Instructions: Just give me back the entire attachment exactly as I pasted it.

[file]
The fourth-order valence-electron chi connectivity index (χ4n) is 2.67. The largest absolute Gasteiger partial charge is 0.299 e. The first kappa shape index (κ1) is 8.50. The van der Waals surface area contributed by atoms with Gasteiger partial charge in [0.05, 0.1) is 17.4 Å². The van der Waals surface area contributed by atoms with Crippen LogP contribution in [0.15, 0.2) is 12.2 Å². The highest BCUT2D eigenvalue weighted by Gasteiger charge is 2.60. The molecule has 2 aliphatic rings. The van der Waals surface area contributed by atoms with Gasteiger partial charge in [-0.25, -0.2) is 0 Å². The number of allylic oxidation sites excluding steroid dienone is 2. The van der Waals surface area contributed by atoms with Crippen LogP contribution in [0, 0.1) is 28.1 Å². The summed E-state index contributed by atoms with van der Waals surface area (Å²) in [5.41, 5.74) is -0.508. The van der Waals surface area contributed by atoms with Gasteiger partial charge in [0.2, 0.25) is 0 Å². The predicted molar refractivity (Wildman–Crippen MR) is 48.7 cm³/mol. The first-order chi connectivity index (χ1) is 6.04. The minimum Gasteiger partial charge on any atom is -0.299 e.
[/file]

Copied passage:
The fourth-order valence-electron chi connectivity index (χ4n) is 2.67. The largest absolute Gasteiger partial charge is 0.299 e. The first kappa shape index (κ1) is 8.50. The van der Waals surface area contributed by atoms with Gasteiger partial charge in [0.05, 0.1) is 17.4 Å². The van der Waals surface area contributed by atoms with Crippen LogP contribution in [0.15, 0.2) is 12.2 Å². The highest BCUT2D eigenvalue weighted by Gasteiger charge is 2.60. The molecule has 2 aliphatic rings. The van der Waals surface area contributed by atoms with Gasteiger partial charge in [-0.25, -0.2) is 0 Å². The number of allylic oxidation sites excluding steroid dienone is 2. The van der Waals surface area contributed by atoms with Crippen LogP contribution in [0, 0.1) is 28.1 Å². The summed E-state index contributed by atoms with van der Waals surface area (Å²) in [5.41, 5.74) is -0.508. The van der Waals surface area contributed by atoms with Gasteiger partial charge in [0.2, 0.25) is 0 Å². The predicted molar refractivity (Wildman–Crippen MR) is 48.7 cm³/mol. The first-order chi connectivity index (χ1) is 6.04. The minimum Gasteiger partial charge on any atom is -0.299 e.